How Gym Mirrors Make you Weaker, and How to Hack the Visual Systems for Better Performance (Part 2)


Now last article I hinted at the partial and fully blindfolded method, and how and when to use them. If you haven’t read part 1 of this article go read it now. Seriously, click that little menu button, and go to the home page and it’s the article right underneath this one. For those of you that won’t, here is the basic points:

  1. Your brain lifts the weight; your muscles are passive and just apply the force they’re told to
  2. Vision is incredibly complex and takes a lot of attention and focus – “brain horsepower” that isn’t being used to power your muscles
  3. Mirrors invert the image and your brain must work even harder to produce an image. This makes you react slower, and your output to the muscles weaker
  4. Looking in the mirror, you make small mistakes that you can’t see, often leading to pain and cumulative injury. Mirrors actually make your form worse.
  5. You have an internal movement analysis system call the proprioceptive system, and it’s faster and more accurate than the visual system. Increase the output of the proprioceptive system by focusing less on the visual and more on the internal
  6. Face away from the mirror when working in the rack

So hopefully by now I’ve convinced you that mirrors aren’t helping you in your quest to improve your form or increase your strength, and the take home point was to turn around and face away from the mirror while in the rack, this time around I want to take it a step further, and show you how you can hack the visual systems to improve strength and coordination, and improve athletic performance, here’s how:

The relationship between vision and the inner ear, how less than 1% of your vision takes 50% of the brain’s visual processing, how an exercise fits on the stability continuum changes the need for focal vision

Try this:

  1. Take your squat position, and put your arms straight out in front of you (think old school zombie movie or frankenstein)
  2. Close your eyes
  3. Squat to the bottom and hold for a 3-4 seconds
  4. Return to the start
  5. Bonus points if you can have someone film you eyes open vs eyes closed
  6. Repeat the experiment with one leg in front of the other and do a split squat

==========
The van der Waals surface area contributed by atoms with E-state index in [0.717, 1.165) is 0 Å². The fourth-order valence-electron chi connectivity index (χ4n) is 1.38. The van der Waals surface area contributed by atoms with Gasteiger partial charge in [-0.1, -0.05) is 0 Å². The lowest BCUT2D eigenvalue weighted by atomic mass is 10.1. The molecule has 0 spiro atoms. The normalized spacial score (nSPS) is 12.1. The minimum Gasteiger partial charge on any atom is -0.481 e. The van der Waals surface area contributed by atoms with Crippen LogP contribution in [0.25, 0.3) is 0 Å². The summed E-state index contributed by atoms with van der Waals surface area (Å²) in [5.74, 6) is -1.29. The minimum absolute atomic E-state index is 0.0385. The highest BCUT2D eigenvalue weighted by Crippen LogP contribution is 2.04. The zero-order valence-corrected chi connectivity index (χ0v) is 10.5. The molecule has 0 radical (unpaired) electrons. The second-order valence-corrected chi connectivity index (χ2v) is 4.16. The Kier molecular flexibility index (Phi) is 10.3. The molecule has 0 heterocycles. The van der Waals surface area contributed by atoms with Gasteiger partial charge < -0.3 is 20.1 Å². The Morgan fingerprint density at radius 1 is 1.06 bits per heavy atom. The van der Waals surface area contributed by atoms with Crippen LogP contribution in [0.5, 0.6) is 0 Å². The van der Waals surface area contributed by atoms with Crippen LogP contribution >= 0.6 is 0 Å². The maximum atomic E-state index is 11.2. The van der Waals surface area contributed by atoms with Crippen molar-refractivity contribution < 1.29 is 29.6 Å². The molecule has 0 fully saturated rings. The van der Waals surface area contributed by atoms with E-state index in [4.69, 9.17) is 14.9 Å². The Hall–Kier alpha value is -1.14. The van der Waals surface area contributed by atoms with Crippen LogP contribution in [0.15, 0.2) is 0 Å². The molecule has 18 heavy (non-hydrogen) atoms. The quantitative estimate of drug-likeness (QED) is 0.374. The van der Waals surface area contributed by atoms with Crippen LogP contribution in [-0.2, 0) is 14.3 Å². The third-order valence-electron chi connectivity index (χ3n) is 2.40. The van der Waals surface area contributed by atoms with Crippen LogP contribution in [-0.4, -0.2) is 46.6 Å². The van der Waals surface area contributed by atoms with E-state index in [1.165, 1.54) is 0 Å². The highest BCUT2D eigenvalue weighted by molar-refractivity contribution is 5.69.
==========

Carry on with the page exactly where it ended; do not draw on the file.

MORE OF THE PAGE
7. Repeat the experiment by taking one leg off the ground and doing a single leg deadlift

Chances are that if you are a decent squatter that you accomplished the bodyweight squat with little difficulty, and with the eyes closed, it was smooth and you may have noticed some sensations you don’t normally notice (glute stretch in the bottom, the thighs pressed against the torso, tension in your knee etc). If you filmed the two attempts, you’ll probably notice that the eyes closed version looks smoother and more controlled than the eyes open one. Chances are the split squat was harder, but you probably still did it. If you weren’t able to do the first two, then your proprioceptive system needs some work, but fear not, there’s instructions on how to improve below. Now for the one legged deadlift; if you did it, congratulations, you have a very efficient proprioceptive system, but even if you did, it was probably pretty damn difficult and may have taken you a couple of tries.

So closing the eyes improved the bodyweight squat but made the split squat and one legged deadlift worse. In all three of the exercises we closed the eyes to increase the output of the proprioceptive system (much like the blind man example in part 1) and took away the visual system’s scanning of the external environment. So what was the difference, and how are we going to use this information? The biggest difference was the stability demands of the exercise; with each progression the exercise selection became more unstable.

Low stability demand exercises, think two feet on the ground or torso supported, centre of gravity (the weight being used) is at or below the hips, and moving in one plane (not twisting or rotating in multiple directions) i.e. deadlift variations, bench press variations, T-bar rows, barbell hip thrusts etc. rely more on your strength than on your ability to balance. These types of exercises benefit from eyes closed or or fully blindfolded methods by taking the attention normally spent on the visual system and allowing you to focus it entirely on the internal cues arising from your proprioceptive system. This can increase the control you have over that motor pattern, leading to more efficient patterns of muscle recruitment, better movement quality, and increased strength.